Video review: Soccer Legends, Lee, Bell, Summerbee

By: Ashley Birch

TITLE: Soccer Legends: Lee, Bell, Summerbee
PUBLISHER: BBC Sports Video (1990)
RUNNING TIME: 80 minutes
PRICE: £9.99 (1990)

NARRATOR: Tony Gubba

DEDICATED TO: The memory of Joe Mercer (1914-1990)

video-soccer-legendsI bought this video just after its release back in 1990, one criterion being that videos are so cheap in the UK that you can almost afford to throw them away if they are rubbish and not feel too bad afterwards! Well, the risk was easily worth the money as this offering is a top quality product, which isn’t after all that surprising, as it is from the BBC. Having said that, it does start off with some horrendously tacky music reminiscent of some aged uncle attempting to play Vangelis on hi

s Yamaha organ as well as containing some truly embarassing scenes of Lee & Summerbee doing Gilbert & Sullivan! Things get better and better though, the format is basically a chronological story interspersed with action, contemporary interviews and new interviews with Allison (alone) and Bell, Lee & Summerbee slumped together in flashy pool-side chairs, presumably at Frannie’s place?

So, we start off with Allison recounting how he managed to pull off buying the trio (modest as ever) and each one in turn shown scoring for the Blues and for England (not much choice for Summerbee!). There is footage of the Newcastle game with City winning 4-3 to take the league title. The quality is very poor, looking like it has been filmed through a steamed up bus window which is most likely due to film deterioration as I also recently saw United’s vs Benfica which was just as bad (same year). Still, it’s history and it’s there. We progress through the next season with plenty of interesting discussion on why they started so poorly, culminating in the FA Cup Final which has the first colour footage and of course Neil Young’s goal. Before the match, we have a gem of a contemporary ‘live’ interview which takes place on the touchline, revealing a long-gone amateurishness and shows just how much interviewers and delivery style have changed in the intervening 25 years! This use of old material (other than football) is inspired (IMO) as it gives a unique insight into those times with wonderful pearls such as Joe Mercer’s prediction that Colin Bell would become City’s greatest player since Peter Docherty!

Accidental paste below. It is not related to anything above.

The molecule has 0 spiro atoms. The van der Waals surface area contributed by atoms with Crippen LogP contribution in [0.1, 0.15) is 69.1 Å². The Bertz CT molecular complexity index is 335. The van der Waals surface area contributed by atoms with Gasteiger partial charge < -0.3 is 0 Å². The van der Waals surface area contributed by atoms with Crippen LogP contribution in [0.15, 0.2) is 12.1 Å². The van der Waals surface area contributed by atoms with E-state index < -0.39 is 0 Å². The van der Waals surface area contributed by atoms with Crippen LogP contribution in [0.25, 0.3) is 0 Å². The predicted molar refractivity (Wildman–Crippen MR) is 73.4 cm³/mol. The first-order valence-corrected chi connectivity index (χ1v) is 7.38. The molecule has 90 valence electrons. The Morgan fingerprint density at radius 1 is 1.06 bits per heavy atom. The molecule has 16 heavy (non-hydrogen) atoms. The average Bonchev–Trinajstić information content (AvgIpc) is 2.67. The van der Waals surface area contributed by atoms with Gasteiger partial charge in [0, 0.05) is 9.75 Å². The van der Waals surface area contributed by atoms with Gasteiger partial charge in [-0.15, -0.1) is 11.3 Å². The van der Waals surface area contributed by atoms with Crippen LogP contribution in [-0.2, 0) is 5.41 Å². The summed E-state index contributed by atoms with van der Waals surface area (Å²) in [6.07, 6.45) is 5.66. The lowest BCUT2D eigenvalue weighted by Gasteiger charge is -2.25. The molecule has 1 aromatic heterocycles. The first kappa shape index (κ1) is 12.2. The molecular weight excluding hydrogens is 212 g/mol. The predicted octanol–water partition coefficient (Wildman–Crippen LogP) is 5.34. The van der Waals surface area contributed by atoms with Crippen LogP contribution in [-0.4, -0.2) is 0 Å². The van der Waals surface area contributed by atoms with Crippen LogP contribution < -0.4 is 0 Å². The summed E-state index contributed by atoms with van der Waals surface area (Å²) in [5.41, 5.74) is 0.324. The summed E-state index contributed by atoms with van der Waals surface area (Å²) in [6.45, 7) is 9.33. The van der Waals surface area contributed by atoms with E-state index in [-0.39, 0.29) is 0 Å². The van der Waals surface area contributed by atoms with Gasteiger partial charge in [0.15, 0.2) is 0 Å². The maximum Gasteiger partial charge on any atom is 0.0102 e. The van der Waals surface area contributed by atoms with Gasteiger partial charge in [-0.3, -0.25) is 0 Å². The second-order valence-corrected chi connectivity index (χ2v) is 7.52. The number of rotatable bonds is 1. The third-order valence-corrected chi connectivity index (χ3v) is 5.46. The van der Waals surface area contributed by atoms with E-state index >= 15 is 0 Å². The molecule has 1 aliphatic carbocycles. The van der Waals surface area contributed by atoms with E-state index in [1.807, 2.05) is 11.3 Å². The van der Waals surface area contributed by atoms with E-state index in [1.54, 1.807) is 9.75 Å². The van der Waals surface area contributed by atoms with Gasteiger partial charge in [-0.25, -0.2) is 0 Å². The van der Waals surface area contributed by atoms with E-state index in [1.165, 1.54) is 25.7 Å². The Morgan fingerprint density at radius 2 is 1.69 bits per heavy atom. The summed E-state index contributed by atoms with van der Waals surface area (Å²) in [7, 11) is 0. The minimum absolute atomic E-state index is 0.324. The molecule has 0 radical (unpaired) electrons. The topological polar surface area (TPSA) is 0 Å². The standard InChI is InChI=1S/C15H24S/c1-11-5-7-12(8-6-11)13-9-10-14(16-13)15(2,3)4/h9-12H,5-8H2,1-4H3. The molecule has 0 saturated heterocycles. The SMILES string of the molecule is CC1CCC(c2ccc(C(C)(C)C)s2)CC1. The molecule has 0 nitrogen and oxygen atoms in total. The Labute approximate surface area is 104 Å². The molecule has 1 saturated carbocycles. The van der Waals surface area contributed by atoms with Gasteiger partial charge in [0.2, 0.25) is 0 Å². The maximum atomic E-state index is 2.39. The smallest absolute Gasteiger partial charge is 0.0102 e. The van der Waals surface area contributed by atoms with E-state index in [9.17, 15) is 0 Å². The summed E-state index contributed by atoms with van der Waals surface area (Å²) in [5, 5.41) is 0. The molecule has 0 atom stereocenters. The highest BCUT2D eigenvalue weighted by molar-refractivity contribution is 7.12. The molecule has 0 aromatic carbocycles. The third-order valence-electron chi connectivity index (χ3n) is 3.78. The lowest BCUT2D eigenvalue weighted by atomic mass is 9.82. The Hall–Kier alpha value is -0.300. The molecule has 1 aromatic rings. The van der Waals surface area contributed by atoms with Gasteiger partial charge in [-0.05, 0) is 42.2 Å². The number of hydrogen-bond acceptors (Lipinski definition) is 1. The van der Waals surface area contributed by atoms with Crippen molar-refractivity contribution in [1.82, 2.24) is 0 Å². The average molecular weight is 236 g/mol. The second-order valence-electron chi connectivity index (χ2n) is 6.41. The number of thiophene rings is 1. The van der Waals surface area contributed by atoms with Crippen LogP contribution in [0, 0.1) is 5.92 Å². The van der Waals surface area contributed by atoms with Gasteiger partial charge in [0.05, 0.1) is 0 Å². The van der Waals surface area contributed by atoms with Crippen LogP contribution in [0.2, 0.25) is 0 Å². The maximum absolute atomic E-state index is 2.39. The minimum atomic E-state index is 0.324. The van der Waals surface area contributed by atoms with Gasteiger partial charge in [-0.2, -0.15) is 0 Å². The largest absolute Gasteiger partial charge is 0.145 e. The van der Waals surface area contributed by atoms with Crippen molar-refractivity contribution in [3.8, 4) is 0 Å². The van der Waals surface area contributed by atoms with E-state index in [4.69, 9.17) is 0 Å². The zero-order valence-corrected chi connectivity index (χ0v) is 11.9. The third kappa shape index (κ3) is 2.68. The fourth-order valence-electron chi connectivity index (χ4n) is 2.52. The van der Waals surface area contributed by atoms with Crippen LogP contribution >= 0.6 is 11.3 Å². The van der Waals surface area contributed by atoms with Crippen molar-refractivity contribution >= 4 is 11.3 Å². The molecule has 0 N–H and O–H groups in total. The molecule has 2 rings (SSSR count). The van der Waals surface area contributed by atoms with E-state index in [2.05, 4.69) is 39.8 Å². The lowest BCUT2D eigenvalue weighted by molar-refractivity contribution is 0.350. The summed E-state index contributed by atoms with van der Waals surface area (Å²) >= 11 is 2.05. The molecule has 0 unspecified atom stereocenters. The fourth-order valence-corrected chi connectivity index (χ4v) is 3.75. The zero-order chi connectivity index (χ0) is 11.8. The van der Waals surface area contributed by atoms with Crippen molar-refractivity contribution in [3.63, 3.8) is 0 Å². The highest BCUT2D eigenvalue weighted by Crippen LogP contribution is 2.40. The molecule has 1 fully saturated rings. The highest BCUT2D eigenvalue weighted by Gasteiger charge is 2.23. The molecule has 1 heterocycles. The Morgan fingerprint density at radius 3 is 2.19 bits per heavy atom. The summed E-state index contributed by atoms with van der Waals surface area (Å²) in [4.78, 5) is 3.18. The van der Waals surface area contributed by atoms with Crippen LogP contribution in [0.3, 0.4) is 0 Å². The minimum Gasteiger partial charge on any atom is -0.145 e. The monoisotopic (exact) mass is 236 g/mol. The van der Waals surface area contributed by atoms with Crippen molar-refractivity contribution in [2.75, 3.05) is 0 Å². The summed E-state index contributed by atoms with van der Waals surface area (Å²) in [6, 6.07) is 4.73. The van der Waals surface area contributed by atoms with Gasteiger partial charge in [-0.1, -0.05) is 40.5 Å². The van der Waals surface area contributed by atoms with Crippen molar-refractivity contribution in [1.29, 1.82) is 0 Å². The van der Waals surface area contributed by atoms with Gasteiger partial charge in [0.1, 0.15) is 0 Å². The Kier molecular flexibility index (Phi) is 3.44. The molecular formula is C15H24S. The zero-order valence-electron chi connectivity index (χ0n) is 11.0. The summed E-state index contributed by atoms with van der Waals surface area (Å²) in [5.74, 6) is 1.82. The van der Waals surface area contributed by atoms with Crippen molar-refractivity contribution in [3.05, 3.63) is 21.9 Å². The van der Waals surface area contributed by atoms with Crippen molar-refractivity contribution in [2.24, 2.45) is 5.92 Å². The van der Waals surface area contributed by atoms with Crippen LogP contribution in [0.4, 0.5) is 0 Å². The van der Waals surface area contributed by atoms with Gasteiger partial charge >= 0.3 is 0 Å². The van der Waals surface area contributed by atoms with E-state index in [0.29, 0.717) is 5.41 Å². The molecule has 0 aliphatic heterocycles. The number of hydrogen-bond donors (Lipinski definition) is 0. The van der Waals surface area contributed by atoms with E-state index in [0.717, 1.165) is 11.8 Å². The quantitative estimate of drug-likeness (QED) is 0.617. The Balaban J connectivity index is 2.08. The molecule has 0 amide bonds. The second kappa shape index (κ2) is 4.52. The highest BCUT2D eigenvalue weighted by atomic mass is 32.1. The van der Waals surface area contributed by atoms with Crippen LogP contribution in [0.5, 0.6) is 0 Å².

We continue in the same style through the League Cup and Cup Winners’ Cup with loads of footage from English and European games including the win against Gornik Zabzre in the pouring rain in a half empty stadium. There is also quite a bit on Frannie’s participation in the ’70 World Cup and a claim from him that England were better than the ’66 team but more unlucky! What I liked about the video is the frank speaking involved, for instance, Summerbee makes it absolutely clear that he thought the signing of Marsh in ’72 cost them the league title because he totally changed the way City played the game by his mere presence. Additionally, there is mention of Mercer’s and Frannie’s less than happy departures with Frannie claiming that if he had been kept at Maine Road then City would have won the league rather than his new team, Derby County! Summerbee is once again candid, telling us that the administration handled things badly sending morale downhill rapidly.

Bell’s injury is covered in depth, with much poignant footage and surprisingly, a not altogether convincing statement from the man himself as to Buchan’s innocence. Unfortunately, Swales rears his ugly head at this point in a late ’70’s interview where he plays Mr Niceguy, desperately concerned for Colin, this comes across today as totally and utterly insincere!

This video is packed full of goals and moments to remember; Bell’s famous volley vs Chelsea, Stepney’s attempted save of a Lee indirect free-kick, Law’s backheel, Tueart’s overhead kick (B&W?) and bags from Neil Young to mention a few. There were things I had totally forgotten: the difficulty of watching football in Black & White; the terrible mid-70s fashions with Bell in bell-bottoms (ho ho) plus what looks like a pageboy haircut; the truly dreadful state of the pitches (and Derby’s wasn’t even shown) and above all, the brilliance and ferocity of Lee’s shooting.

I can recommend this to anybody who claims to be a football fan, the action is relentless but it’s much more than a catalogue of goals. The whole is enriched with numerous anecdotes and I must sign off with my favourite which was recounted by Mike Summerbee. He says that the City goalie Harry Dowd was reknowned for his total lack of interest in football and would have much rather been out plumbing than playing for City. He claims that Allison used to say to the bored Dowd at the end of the team talk, “Harry, we are playing Arsenal today and they’re in red and white”!

All the above views are my own personal opinions.

Appeared in MCIVTA 16

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